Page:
Juthani said patients in Gianelli's case represent “a small subset of people whose symptoms go away. When they stop the medication, the symptoms come back.”
That reaction — getting a COVID relapse after the five-day antiviral course — was seen in the clinical trials, but wasn't initially published.
Juthani said it's one reason patients are reluctant to take the drug.
“There's some people I've heard say, ‘Well, if that's gonna happen, why bother taking it anyway?”
Gianelli, though, said she is glad for the prescription, even though her symptoms returned.
“I'm still turning tests positive immediately and have resumed isolation,” she said. “It's super frustrating, but I'm still glad I took Paxlovid.”
The value of education
Not all of the antivirals are being left on shelves.
“We're seeing that 55 percent of allocated Paxlovid to hospitals is getting used,” Juthani said.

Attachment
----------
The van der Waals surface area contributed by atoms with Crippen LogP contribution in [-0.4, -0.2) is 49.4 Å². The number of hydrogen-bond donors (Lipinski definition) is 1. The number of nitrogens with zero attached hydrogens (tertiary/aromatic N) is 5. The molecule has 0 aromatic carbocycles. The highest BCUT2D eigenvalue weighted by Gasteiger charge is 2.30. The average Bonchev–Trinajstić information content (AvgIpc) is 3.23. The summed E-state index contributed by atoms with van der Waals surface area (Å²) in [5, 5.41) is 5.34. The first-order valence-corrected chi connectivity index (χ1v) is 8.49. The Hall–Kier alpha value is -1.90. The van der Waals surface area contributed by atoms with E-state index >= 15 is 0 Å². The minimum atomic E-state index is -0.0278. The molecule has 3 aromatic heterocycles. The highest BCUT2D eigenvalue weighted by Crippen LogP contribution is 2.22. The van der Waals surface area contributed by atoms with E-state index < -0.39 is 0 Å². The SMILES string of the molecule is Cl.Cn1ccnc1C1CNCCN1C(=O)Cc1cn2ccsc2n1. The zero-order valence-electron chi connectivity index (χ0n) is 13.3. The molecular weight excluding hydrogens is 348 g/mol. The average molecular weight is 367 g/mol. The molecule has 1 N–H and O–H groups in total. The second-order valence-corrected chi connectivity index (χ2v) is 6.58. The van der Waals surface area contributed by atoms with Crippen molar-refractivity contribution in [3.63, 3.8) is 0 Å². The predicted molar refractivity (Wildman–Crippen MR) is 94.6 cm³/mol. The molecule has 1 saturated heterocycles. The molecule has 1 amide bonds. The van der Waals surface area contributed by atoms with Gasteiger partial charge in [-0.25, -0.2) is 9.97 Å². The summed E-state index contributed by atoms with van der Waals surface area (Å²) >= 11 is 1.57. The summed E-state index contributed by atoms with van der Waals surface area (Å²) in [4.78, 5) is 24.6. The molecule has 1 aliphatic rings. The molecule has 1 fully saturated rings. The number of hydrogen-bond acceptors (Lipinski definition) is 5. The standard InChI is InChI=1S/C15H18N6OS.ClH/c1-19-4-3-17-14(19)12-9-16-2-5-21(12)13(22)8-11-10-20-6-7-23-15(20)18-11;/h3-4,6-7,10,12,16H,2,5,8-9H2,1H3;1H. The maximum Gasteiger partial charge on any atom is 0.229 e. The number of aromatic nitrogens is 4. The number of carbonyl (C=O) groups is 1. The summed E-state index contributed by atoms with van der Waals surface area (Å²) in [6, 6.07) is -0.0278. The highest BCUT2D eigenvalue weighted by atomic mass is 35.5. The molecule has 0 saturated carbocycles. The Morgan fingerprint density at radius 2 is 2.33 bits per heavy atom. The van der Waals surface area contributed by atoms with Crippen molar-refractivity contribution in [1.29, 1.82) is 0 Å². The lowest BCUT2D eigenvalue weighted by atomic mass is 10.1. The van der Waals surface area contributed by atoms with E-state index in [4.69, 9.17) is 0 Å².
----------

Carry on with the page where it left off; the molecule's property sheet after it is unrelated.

The difference is comfort level. The drugs used in Paxlovid have been known to HIV specialists for decades, and Juthani said it will take time for the rest of the medical establishment to get comfortable.
“Some of it is people getting comfort and being like, ‘OK, I can prescribe this.' They get comfort with knowing how to do it,” she said.
The stories of side effects may be overstated. Zhong said the drug is “well tolerated,” and Juthani argued it's hard to know what's caused by the drug and what's caused by the virus.
“It's a balance, right? Because people are throwing up from COVID. That happens from COVID,” she said. “We don't know that it's the medication that's doing that, but people associate it that way. But we don't know that for sure, is that just the natural history of what was going to happen to you anyway?”
That's why, Juthani said, it's important for the state to educate doctors and patients about the risks and the benefits of COVID therapeutics. In the end, she said, it's a question of risk versus reward.
“I don't think people should prescribe things that they don't feel comfort prescribing, because their license is on the line, their name is on the line, and they should be entitled to say, ‘I'm not going to prescribe that because I don't feel comfortable doing that,'” Juthani said. “Now, what I would argue in this situation is, you can get comfort, you can get educated. That's what we're trying to do. We're trying to educate people. We're trying to show them it's not as scary.”